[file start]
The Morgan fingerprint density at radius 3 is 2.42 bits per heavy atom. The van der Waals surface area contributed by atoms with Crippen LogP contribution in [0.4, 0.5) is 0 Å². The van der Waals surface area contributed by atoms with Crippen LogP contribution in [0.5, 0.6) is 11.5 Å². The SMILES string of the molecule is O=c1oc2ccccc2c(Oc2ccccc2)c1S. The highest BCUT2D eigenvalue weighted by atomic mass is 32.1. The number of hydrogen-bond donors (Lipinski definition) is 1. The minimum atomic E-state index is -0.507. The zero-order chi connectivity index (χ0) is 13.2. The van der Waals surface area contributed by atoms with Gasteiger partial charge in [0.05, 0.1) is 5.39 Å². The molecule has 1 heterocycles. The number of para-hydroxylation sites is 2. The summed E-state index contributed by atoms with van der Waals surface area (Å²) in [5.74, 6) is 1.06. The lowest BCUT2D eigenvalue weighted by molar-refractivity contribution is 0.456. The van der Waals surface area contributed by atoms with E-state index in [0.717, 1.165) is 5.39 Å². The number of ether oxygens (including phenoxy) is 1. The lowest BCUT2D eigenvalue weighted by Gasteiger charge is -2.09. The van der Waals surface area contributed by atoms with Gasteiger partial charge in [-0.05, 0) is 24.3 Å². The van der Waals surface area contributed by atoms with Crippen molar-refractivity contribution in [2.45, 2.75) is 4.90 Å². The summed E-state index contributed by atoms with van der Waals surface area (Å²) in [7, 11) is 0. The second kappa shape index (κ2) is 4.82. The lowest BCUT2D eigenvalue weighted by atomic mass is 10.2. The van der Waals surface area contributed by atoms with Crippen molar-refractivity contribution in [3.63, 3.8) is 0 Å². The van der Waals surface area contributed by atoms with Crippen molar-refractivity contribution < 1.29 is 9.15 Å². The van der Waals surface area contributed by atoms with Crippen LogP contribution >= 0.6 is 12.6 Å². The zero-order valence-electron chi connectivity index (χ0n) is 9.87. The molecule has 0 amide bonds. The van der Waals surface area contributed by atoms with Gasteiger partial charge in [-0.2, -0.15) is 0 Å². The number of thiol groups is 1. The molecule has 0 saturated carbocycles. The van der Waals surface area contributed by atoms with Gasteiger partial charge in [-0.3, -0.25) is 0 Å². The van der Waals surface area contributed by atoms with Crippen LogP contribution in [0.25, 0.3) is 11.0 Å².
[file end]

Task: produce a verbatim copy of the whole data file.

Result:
The Morgan fingerprint density at radius 3 is 2.42 bits per heavy atom. The van der Waals surface area contributed by atoms with Crippen LogP contribution in [0.4, 0.5) is 0 Å². The van der Waals surface area contributed by atoms with Crippen LogP contribution in [0.5, 0.6) is 11.5 Å². The SMILES string of the molecule is O=c1oc2ccccc2c(Oc2ccccc2)c1S. The highest BCUT2D eigenvalue weighted by atomic mass is 32.1. The number of hydrogen-bond donors (Lipinski definition) is 1. The minimum atomic E-state index is -0.507. The zero-order chi connectivity index (χ0) is 13.2. The van der Waals surface area contributed by atoms with Gasteiger partial charge in [0.05, 0.1) is 5.39 Å². The molecule has 1 heterocycles. The number of para-hydroxylation sites is 2. The summed E-state index contributed by atoms with van der Waals surface area (Å²) in [5.74, 6) is 1.06. The lowest BCUT2D eigenvalue weighted by molar-refractivity contribution is 0.456. The van der Waals surface area contributed by atoms with E-state index in [0.717, 1.165) is 5.39 Å². The number of ether oxygens (including phenoxy) is 1. The lowest BCUT2D eigenvalue weighted by Gasteiger charge is -2.09. The van der Waals surface area contributed by atoms with Gasteiger partial charge in [-0.05, 0) is 24.3 Å². The van der Waals surface area contributed by atoms with Crippen molar-refractivity contribution in [2.45, 2.75) is 4.90 Å². The summed E-state index contributed by atoms with van der Waals surface area (Å²) in [7, 11) is 0. The second kappa shape index (κ2) is 4.82. The lowest BCUT2D eigenvalue weighted by atomic mass is 10.2. The van der Waals surface area contributed by atoms with Crippen molar-refractivity contribution in [3.63, 3.8) is 0 Å². The van der Waals surface area contributed by atoms with Crippen molar-refractivity contribution < 1.29 is 9.15 Å². The van der Waals surface area contributed by atoms with Crippen LogP contribution >= 0.6 is 12.6 Å². The zero-order valence-electron chi connectivity index (χ0n) is 9.87. The molecule has 0 amide bonds. The van der Waals surface area contributed by atoms with Gasteiger partial charge in [-0.2, -0.15) is 0 Å². The number of thiol groups is 1. The molecule has 0 saturated carbocycles. The van der Waals surface area contributed by atoms with Gasteiger partial charge in [-0.3, -0.25) is 0 Å². The van der Waals surface area contributed by atoms with Crippen LogP contribution in [0.25, 0.3) is 11.0 Å².